Hellenismos and Politics

One of the things that I like most about Hellenic Polytheism is that even amongst what passes for scripture within the religion, many political ideologies can be justified (despite what certain individuals are wont to say, in little more than an effort to push their own political ideologies onto co-religionists). Now, when I say “what passes for scripture”, I mean this: Unlike the Abrahamic faiths (Judaism, Christianity, and Islam), Hellenismos has no centralised text stating exactly what are and what are not “proper” ideas and behaviours for Hellenistai. There are philosophers, whose ideas are incredibly varied. Anthropologists and Archaeologists have concluded that, by and large, it was practise, a certain degree of orthopraxy defined by cultus and / or polis, that united the ancient Hellenes in religion more than a belief. Some commentators even have suggested that the ancient Hellenes simply argued belief and philosophical perspectives for the mere sake of arguing it.

Considering all of this, it sometimes surprises modern Hellenistai, and admittedly, sometimes even myself, to discover that there are co-religionists whose political ideologies differ greatly from one’s own. Speaking for myself, I realise that I’m a pretty Far-Left Socialist in the voting booth (except in U$ Presidential elections, unless I think the Socialist candidate has a fair chance, in which case, I vote Democrat, and I haven’t yet voted in an election where a Socialist Party nominee had a truly fair chance), so I generally expect at least some people’s political leanings to be a little different from my own, even when I consider them to be, in at least some ways, like-minded. Really, it’s only fair for most people to expect at least some minor differences of political opinion from their fellow man. Of course, when I sit down and actually think about it, after the initial sense of being wowed by discovering Libertarians and Republicans amongst my co-religionists, it only makes sense. One who reads and agrees with Plutarch isn’t necessarily going to fall lock in step a Socratic, yet each parties could, in fact, have as much claim to the self-description of Hellenistos/Helleniste as the other.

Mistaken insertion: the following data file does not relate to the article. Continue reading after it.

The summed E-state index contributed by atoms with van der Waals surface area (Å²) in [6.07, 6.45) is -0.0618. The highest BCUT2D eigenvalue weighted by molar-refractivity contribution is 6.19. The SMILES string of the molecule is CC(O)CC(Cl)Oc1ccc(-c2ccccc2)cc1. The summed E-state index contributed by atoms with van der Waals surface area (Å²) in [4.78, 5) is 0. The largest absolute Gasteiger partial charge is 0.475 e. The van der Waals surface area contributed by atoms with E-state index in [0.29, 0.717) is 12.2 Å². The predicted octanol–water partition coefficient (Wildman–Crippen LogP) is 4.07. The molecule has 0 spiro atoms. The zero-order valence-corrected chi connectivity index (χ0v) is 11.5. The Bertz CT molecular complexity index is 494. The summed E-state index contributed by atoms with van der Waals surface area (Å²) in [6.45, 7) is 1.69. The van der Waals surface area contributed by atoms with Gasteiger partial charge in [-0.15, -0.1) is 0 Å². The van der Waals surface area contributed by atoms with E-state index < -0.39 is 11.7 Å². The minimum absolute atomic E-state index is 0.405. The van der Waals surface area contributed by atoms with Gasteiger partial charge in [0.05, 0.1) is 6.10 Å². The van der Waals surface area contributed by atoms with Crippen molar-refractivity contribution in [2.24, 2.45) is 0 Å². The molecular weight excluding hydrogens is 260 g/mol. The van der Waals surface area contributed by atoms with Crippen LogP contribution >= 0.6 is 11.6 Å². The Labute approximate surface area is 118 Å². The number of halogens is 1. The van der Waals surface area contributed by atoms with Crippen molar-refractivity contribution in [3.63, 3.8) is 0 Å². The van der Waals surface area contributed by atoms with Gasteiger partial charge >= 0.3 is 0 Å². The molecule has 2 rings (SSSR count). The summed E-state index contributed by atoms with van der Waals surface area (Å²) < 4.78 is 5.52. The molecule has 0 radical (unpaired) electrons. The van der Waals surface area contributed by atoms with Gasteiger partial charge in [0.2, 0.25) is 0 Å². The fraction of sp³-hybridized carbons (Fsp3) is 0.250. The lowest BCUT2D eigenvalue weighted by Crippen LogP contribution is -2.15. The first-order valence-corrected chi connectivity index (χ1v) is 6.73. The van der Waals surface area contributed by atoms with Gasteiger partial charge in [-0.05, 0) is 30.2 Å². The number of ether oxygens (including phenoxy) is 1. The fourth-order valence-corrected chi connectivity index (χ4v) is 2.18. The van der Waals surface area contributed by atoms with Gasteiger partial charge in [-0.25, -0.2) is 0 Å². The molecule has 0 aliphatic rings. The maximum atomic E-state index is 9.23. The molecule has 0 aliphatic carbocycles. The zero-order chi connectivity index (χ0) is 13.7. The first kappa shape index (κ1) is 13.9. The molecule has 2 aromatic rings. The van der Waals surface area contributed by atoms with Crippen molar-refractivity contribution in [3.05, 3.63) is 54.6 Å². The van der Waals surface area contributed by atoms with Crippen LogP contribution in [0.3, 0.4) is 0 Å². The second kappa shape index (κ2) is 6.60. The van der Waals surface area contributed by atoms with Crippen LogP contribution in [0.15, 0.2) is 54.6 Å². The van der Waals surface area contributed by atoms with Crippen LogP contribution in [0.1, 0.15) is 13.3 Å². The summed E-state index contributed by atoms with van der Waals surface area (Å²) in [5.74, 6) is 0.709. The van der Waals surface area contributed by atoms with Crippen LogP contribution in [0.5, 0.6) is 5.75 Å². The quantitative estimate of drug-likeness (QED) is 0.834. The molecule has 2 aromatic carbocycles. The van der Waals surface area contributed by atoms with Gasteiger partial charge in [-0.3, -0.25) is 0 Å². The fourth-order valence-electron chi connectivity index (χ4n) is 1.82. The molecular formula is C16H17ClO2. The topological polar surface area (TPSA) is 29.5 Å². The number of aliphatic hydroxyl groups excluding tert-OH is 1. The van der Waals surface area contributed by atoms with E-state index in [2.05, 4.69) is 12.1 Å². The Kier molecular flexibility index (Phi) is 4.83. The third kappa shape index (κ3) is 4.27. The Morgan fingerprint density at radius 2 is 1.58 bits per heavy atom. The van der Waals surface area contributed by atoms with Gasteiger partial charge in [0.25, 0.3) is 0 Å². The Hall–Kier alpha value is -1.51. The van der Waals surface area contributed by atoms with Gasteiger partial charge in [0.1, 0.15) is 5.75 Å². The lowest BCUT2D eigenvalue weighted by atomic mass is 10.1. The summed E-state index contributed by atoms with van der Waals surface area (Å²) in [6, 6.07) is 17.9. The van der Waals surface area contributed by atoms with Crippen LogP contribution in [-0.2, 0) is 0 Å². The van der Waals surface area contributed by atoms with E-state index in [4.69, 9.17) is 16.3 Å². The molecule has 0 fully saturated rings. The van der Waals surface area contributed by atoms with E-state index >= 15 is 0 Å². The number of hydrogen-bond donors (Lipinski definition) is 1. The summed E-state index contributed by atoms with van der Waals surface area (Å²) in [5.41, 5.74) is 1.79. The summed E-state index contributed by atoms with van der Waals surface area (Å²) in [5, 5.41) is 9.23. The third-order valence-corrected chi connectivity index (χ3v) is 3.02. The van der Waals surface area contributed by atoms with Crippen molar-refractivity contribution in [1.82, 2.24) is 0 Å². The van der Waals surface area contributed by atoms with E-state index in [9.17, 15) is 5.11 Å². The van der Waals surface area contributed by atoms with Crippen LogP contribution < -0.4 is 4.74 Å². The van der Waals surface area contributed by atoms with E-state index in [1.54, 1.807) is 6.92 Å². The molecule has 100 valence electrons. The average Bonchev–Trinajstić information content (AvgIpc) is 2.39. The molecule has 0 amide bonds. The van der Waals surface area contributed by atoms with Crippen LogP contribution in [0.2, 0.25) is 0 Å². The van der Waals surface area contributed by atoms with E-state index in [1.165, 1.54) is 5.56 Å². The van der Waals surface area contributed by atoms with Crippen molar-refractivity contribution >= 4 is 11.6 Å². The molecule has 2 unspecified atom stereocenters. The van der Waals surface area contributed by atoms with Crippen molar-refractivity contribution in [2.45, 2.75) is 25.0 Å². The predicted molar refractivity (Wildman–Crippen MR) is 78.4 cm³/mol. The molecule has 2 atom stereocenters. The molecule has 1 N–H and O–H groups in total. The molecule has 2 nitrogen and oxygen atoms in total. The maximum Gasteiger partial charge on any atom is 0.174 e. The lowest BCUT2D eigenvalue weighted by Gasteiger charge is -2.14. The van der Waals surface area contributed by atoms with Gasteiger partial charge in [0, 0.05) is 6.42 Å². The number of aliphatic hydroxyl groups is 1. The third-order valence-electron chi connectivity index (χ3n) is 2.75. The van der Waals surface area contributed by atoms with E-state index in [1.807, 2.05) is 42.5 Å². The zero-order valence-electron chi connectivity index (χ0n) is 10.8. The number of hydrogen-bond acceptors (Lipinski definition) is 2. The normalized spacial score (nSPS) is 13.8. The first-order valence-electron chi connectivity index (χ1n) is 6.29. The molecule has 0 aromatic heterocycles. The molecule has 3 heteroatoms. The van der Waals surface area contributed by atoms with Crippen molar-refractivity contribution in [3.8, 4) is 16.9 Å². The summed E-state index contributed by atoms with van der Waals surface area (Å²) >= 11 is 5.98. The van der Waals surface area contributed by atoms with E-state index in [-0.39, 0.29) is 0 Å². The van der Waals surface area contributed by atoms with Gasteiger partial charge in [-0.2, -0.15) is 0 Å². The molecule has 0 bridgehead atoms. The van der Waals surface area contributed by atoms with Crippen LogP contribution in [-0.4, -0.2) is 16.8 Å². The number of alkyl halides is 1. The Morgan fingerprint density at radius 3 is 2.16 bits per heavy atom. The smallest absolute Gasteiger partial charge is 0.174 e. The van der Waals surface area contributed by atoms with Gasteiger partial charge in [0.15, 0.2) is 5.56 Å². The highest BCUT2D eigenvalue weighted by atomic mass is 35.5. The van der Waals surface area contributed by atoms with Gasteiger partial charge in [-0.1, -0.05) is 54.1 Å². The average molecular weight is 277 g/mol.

Seeing another Hellenistos proclaiming any one political candidate as “the most Hellenic”, one should really question that person’s motives and, dare I say, sanity. The facts speak for themselves: There was as much political debate in ancient Greece as there is throughout the modern English-speaking world, probably throughout the modern world, in general. There was hardly even a “one true way” in ancient Hellas as practises differed between Attica, Sparta, Boeotia, Thrace, Lesbos, and so forth; to proclaim otherwise is to be wilfully ignorant of the history that Hellenistai should value, to at least some degree — and to be wilfully ignorant of history is to exist solely for one’s own agendas.

But I digress….

Because I like clicking radio buttons (and I’m hoping that you do, too), I have made another poll. If you don’t know what these terms mean, I suggest the The Politics Test on OKCupid.com, which is generally right in how it defines the ideologies I’ve listed (of course, that test has included some terms that I chose to exclude because at some point, lines get murky between what is one thing and what is another thing).:


5 thoughts on “Hellenismos and Politics

  1. Actually, there IS a Hellenic candidate. His name is Tantalus, and he seems to be quite beloved of the Gods. I saw them over at his house for dinner yesterday, and it looked like they had a pretty rowdy time. If you are a good Hellenist, you will definitely vote for him in the coming election!


  2. In an irony worthy of a playwrite, I’m a pagan/polytheist that happens to be somewhere to the far right of Michael Savage.


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